Half of Cork's water is being lost to leaks

Half of Cork's water is being lost to leaks
Burst water main.

MORE than half of the water produced in Cork city each day is lost due to leaking pipes.

The loss of 30,000 cubic metres of clean water every day has been described as 'disgraceful'.

A report produced by the environmental directorate at Cork City Council indicated that 56.3% of the water produced in March 2017 was 'unaccounted for.'

The figure is calculated based on a standardised method used by Irish Water nationally, which includes detailed CSO information, local surveys and an average water use per person of 125 litres per day.

The figure in Cork city is higher now than in the corresponding months in either of the last two years.

Sinn Féin city councillor Thomas Gould slammed the money spent on Irish Water's metering programme, claiming that these funds could have been better directed in resolving issues with pipes and supply throughout the city.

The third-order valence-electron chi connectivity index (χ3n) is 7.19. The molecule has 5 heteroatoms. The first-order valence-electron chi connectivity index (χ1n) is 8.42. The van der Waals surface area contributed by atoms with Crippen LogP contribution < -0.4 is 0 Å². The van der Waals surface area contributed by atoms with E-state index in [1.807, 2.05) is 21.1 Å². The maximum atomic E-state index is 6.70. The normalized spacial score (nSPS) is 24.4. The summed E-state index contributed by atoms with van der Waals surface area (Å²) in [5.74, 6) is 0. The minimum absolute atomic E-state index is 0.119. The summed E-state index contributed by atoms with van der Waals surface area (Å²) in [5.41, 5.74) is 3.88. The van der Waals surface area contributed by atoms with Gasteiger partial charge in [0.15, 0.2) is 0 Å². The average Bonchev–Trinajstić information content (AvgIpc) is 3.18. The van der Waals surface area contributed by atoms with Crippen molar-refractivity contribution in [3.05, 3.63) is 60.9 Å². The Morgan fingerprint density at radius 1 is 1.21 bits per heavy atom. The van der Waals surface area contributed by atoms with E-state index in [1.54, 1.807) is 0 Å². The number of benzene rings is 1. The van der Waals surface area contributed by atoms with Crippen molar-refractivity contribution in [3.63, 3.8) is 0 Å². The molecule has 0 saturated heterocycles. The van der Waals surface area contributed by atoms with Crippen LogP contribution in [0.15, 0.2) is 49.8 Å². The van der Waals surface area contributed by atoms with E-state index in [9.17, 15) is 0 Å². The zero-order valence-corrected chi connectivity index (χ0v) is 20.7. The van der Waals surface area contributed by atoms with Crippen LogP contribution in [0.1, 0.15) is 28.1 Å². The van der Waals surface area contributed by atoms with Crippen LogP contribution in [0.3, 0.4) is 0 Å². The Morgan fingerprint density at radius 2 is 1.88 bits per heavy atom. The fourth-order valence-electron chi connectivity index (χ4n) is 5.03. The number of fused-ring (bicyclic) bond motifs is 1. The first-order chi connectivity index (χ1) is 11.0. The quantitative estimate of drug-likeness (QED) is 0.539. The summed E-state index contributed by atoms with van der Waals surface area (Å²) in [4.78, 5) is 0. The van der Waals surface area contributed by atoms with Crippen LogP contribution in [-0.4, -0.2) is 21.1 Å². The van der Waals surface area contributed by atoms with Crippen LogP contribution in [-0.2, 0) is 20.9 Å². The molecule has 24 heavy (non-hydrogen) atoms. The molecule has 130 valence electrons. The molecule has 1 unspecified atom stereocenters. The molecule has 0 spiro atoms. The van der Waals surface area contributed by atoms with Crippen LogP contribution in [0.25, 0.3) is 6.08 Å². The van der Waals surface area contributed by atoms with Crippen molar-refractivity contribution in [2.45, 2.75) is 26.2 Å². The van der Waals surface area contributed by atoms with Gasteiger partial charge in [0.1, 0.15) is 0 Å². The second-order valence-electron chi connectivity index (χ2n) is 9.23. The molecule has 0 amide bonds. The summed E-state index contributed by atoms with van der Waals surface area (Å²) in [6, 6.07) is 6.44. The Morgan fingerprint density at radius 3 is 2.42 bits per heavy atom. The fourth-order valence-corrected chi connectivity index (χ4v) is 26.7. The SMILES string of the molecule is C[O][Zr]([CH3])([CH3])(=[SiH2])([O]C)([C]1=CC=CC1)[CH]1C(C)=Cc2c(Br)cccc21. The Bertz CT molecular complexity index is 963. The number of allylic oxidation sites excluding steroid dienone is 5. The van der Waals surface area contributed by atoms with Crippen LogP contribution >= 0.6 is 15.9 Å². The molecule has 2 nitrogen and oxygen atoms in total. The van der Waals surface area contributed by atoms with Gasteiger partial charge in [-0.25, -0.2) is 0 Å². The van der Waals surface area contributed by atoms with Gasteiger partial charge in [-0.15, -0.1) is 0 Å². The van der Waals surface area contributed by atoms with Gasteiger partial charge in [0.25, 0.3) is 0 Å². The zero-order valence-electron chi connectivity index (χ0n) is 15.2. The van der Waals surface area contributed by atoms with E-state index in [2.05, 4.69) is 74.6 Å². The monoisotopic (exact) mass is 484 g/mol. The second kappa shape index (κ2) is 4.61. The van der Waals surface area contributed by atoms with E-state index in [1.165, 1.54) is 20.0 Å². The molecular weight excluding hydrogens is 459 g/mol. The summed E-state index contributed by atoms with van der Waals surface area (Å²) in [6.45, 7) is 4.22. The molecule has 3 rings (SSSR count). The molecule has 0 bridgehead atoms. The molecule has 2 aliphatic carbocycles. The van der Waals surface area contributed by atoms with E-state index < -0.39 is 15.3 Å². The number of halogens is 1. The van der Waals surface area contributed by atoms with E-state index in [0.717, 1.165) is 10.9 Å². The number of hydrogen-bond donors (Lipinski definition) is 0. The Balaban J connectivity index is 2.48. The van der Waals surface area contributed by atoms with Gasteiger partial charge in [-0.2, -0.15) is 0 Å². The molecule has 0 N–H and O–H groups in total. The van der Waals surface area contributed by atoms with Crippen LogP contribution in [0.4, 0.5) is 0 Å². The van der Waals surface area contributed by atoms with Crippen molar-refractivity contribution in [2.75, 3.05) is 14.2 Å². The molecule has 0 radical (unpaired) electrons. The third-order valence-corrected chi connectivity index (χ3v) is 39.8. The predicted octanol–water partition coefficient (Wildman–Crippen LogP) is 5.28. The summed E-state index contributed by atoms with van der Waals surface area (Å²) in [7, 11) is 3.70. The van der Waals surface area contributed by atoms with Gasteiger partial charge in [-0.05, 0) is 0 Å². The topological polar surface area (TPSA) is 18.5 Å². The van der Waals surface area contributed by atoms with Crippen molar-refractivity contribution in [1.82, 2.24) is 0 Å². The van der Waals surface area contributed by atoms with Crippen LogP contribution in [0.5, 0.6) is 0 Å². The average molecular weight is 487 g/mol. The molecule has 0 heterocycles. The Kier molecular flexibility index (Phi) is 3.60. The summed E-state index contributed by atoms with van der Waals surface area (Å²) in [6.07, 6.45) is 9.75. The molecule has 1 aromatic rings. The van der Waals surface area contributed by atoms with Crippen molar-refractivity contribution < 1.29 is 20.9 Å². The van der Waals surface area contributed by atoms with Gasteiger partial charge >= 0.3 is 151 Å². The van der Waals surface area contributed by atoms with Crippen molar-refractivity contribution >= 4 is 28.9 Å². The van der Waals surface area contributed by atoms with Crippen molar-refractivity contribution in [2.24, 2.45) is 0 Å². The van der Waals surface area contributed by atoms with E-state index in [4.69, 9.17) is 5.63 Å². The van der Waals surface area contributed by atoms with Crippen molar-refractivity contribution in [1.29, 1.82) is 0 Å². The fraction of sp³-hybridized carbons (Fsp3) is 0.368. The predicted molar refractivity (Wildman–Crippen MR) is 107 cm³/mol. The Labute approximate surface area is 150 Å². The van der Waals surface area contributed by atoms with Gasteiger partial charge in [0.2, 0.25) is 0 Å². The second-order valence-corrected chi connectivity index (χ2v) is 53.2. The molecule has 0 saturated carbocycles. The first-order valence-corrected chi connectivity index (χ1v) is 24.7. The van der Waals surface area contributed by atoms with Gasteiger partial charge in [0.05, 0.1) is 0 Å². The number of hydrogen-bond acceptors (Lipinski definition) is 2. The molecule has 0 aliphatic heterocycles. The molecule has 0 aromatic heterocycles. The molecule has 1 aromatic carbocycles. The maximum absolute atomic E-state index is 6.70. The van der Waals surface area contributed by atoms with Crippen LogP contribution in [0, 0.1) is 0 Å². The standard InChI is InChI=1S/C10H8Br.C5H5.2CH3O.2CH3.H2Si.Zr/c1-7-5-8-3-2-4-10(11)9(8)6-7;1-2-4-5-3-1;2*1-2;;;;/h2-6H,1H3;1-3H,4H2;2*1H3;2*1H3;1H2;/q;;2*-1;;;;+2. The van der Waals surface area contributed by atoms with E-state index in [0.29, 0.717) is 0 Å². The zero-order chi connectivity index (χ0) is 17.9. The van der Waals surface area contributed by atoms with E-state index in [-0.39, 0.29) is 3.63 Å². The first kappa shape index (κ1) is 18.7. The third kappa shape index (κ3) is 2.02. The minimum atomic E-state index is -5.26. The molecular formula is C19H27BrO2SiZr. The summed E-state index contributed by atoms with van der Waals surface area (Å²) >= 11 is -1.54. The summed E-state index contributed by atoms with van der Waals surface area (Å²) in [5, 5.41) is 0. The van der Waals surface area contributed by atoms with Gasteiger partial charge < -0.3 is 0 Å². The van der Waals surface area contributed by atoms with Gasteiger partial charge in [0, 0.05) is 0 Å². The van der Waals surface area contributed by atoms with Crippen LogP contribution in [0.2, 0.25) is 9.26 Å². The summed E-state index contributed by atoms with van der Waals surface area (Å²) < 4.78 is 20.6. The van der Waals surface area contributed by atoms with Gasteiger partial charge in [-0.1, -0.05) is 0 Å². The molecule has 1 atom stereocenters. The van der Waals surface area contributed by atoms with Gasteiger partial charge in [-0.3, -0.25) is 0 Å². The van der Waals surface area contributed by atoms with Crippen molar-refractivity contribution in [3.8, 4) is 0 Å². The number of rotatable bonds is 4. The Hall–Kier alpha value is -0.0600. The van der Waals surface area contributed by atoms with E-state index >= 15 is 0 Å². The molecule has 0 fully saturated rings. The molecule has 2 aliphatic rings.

"Cork City produced 59,894 cubic metres of water per day in March, almost 60,000 cubic metres," he said.

"The huge issue we face is that more than half of this figure is unaccounted for - 56%. That is more than 30,000 cubic metres being lost every single day."

Mr Gould questioned Irish Water's spend on metering in recent years, describing it as a 'red herring.' "The pipes are the problem," he said.

A spokesperson for Irish Water confirmed that the utility provider is investing €15.8 million to fix and replace 27km of old water mains in Cork city.

Phase one of this project was completed in February. It involved replacing 9.3km of old and poor quality mains on the northside of the city, saving an estimated 8.3 million litres of water per week.

Irish Water is now progressing the next phase of plans for the Cork city mains rehabiliation programme, replacing a further 18km of ageing water mains. It expects to save 10.5 million litres of water per week as a result.

A spokesperson confirmed that some 40% of pipes tested in Cork city have high levels of corrosion, causing pipes to leak and burst.

"This affects the supply and pressure of water for customers," he said.

"In addition to this, many of the old water mains in Cork City have up to 80% of their internal walls blocked by build-up. This significantly reduces the capacity of water to flow through the pipes, leading to reduced water pressure and water discolouration."

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